Every day in Dhaka, Bangladesh, bankers with SafeSave visit their small-scale savers. They can make deposits, get a small loan or draw on their savings there and then without paperwork.
As a result, they do save. SafeSave's 5 228 active clients had an average of just over US$21 on deposit at the end of 2001. A conventional bank would not want sums that small. Meanwhile, the bank had outstanding loans of nearly US$175 000 in amounts as small as US$17. The value of loans written off last year was 1.55 percent or less of the total. Increasingly, this integration of loans with savings is seen as a blueprint for lending to the poor.
"If they can save, people who are just above the breadline may
be able to build a small cushion against hard times," says FAO
economist Sumiter Singh Broca. "This would make them more likely
to invest in seeds of a new crop variety, or better tools or bicycles,
because they would no longer have to fear becoming destitute if
those investments should fail. Meanwhile, their deposits provide
a line of credit for other people like them. So even if they don't
take a loan, they are more likely to invest their existing funds
-- because a safety net is available."
SafeSave, the better-known Grameen Bank (also in Bangladesh),
and numerous other formal and informal savings and loan organizations
have put this into practice to great effect. But they also address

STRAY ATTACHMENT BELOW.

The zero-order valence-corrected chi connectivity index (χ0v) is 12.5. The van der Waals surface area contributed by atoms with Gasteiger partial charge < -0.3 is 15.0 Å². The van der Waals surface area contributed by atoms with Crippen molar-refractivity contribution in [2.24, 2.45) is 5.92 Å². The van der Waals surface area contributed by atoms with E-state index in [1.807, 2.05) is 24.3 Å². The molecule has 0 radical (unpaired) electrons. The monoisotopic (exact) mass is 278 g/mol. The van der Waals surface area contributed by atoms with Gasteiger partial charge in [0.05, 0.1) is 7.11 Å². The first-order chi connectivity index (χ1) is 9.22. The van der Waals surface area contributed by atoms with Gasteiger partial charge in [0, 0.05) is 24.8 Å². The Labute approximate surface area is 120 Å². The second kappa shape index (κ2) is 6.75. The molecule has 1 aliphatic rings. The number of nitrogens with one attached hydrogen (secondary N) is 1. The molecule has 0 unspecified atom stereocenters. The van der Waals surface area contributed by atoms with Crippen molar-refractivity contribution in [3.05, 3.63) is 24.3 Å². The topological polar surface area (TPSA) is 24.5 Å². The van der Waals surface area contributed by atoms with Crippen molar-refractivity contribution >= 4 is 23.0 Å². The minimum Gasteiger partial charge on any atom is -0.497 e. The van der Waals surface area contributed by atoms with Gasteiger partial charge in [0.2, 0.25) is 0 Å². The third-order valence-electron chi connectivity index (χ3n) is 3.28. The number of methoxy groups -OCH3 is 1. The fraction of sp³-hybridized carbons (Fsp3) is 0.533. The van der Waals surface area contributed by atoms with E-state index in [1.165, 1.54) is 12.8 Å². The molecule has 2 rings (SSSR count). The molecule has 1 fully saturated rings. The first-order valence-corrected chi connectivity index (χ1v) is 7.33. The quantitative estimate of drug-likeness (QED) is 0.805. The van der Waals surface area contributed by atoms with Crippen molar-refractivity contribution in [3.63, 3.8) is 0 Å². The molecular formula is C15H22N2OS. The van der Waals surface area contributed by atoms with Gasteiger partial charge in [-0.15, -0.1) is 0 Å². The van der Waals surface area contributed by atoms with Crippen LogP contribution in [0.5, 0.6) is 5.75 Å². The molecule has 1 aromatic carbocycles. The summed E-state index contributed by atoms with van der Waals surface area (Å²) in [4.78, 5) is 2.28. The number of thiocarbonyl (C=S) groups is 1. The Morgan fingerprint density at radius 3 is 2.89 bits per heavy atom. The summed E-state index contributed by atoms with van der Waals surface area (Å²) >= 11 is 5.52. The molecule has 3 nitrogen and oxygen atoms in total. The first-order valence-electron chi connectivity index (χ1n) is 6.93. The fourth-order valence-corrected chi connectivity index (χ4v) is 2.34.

other key problems. For example, it is uneconomic to incur US$20
in administrative costs to make a loan of just $17. But these
costs, meant to protect the lender from default, may not be necessary.
Community-based lenders know who is creditworthy and who isn't
-- so they don't need to demand collateral, avoiding a lot of
Another way to avoid asking for collateral is group lending.
If everyone loses when one defaults, the group will deal with
the defaulter. For example, agricultural decollectivization in
Kyrgyzstan after independence in 1991 left farmers with as little
as one hectare each and no assets to use as collateral for investment.
The European Commission and other donors funded a group-lending
scheme to address this problem. In one instance when a farmer
defaulted, the others had him put in jail. Group lending can be
a good way for farmers to invest in marketing facilities -- or
new technology (see box, "Farmers' finance for better bananas").
Lenders can eliminate even more paperwork if they don't have to ask what the loan is for. This is another area in which old assumptions about credit are now being challenged.
"The way the development community looks at microcredit is changing," says Mr Broca. "In the past they assumed that loans should only be for productive investment, not consumption. But enforcing that policy has made micro-lending uneconomic."
It is pointless anyway, he says. First, research suggests loans
for consumption are just as likely to be repaid. Second, loans
for consumption are also an investment. To someone in a rich country,
the words 'consumption' and 'consumer goods' indicate luxuries
such as television sets. But in a developing country, they could
simply mean purchasing food. And this is an investment in itself.
As the Nobel Prize-winning economist Robert Fogel has pointed
out, hungry people cannot work their way out of poverty. In England